The Great Famine-Genocide in Soviet Ukraine (Holodomor)

Expert Retained by Times Itself Concludes Prize Wasn't Deserved

By Eric Wolff, Special to the Sun
The New York Sun, New York, New York
October 22, 2003; Section: Front page; Page:1

The tarnish is thickening on the New York Times's most controversial Pulitzer Prize.

A report commissioned by the Times said the work of 1932 Pulitzer Prize-winner Walter Duranty had a "serious lack of balance," was "distorted," and was "a disservice to American readers of the New York Times.and the peoples of the Russian and Soviet empires."

According to the writer of the report, a Columbia University history professor, Mark von Hagen, a committee of Times senior staff that included publisher Arthur Sulzberger Jr. read it and then forwarded it to the Pulitzer board, along with a recommendation from Mr. Sulzberger.

The nature of that recommendation is unknown.

Duranty's award is under review by a subcommittee of the Pulitzer board, as reported by The New York Sun in June.

The study, commissioned less than a month after the resignation of the executive editor, Howell Raines, over the Jayson Blair plagiarism and fraud scandal, marks a change in position at the Times.

In June, the paper issued a prepared statement that said,"The Times has not seen merit in trying to undo history."

A Times spokeswoman said she had no comment on the apparently new policy. The administrator of the Pulitzer board, Sigvard Gissler, would not comment, saying, "This is an internal matter."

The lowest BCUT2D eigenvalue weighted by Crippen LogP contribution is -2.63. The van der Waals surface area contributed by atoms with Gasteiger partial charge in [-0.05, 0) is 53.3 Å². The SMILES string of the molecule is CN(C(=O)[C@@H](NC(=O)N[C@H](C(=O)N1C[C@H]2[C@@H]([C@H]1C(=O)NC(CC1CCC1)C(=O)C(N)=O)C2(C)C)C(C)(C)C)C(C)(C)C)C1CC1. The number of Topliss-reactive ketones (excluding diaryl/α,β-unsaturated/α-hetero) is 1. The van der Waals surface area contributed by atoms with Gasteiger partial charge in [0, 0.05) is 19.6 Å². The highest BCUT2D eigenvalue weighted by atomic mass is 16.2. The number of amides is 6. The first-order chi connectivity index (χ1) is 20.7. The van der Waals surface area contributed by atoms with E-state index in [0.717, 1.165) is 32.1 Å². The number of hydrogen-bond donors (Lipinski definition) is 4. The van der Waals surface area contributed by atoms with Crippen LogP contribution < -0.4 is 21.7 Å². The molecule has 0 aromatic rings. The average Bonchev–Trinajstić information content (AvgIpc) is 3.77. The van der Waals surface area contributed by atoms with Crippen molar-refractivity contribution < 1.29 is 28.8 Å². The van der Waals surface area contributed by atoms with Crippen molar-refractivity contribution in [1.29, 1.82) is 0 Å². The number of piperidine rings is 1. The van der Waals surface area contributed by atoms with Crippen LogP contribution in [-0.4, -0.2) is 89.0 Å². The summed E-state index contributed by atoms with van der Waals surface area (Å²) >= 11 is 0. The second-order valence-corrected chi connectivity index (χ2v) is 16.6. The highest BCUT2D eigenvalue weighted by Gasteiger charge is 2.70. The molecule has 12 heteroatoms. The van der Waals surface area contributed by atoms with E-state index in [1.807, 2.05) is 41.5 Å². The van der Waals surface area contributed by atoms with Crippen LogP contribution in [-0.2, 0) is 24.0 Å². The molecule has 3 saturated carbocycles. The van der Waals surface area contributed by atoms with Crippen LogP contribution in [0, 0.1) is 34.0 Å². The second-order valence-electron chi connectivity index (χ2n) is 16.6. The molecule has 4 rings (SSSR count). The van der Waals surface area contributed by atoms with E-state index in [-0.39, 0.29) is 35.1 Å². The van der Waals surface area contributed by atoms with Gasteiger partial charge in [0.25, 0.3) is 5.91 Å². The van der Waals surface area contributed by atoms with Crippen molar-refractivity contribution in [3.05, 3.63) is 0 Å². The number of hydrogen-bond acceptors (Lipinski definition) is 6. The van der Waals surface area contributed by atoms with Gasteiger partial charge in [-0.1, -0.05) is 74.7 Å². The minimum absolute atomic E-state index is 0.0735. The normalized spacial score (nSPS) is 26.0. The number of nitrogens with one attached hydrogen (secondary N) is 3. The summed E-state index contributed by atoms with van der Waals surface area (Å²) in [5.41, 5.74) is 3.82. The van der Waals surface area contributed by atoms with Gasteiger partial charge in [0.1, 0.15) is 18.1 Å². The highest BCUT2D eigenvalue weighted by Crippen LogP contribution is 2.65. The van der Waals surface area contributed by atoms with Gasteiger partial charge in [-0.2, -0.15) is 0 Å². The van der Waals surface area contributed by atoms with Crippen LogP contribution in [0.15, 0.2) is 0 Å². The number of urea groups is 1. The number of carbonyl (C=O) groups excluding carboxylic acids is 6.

In an interview with the Sun, Mr. von Hagen said, "I was really kind of disappointed having to read that stuff, and know that the New York Times would publish this guy for so long."

Mr. von Hagen's paper said Duranty's 1931 pieces were "very effective renditions of the Stalinist leadership's style of self-understanding of their murderous and progressive project."

He said Duranty's reporting was "neither unique among reporters" nor "particularly unusual, let alone profound." He noted Duranty's failure to use the diverse sources available to him, and the way Duranty "ignored the history of 20th century Russia."

Duranty reported that Soviet citizens celebrated their "freedom" from religion by increasing factory production on religious holidays.

"One waits in vain for some signal of ever so slight tongue-in-cheek," wrote Mr. von Hagen.

Duranty's work has been reviewed before, in 1990, prompted by Sally Taylor's biography, "Stalin's Apologist." The biography suggested that Duranty was not ideological Communist, but rather a greedy man who had made a comfortable life for himself in Moscow.

Mr. von Hagen believes Duranty's misdirection may have come from a vested interest in seeing the Soviet Union recognized by the United States. When Franklin Roosevelt was elected in 1933, he invited Duranty to dinner to discuss the matter.

At the banquet at the same, in which the U.S.S.R. was formally recognized, the biggest applause, according to Malcolm Muggeridge, was given to Duranty.

Though Duranty has achieved lasting posthumous fame for covering up the Ukrainian famine of 1932-33 in which as many as 10 million people died, the Pulitzer was awarded for his writing in 1931.

In an effort to divest Duranty of his prize, the Ukrainian Congress Committee of America organized a postcard campaign that ultimately led to the formation of the subcommittee for review.

A spokeswoman for the UCCA said she found the Times's actions "very encouraging" considering Duranty's "betrayal of the most fundamental aspects of journalism."

In November, they will be launching a campaign to get the Times to voluntarily return the prize, a sentiment that sits well with Mr. von Hagen.

"I wish they didn't give Duranty the prize in the first place," he said. "But I think it should be rescinded now, for the honor of the New York Times, if for nothing else."

The New York Sun, New York, New York, October 22, 2003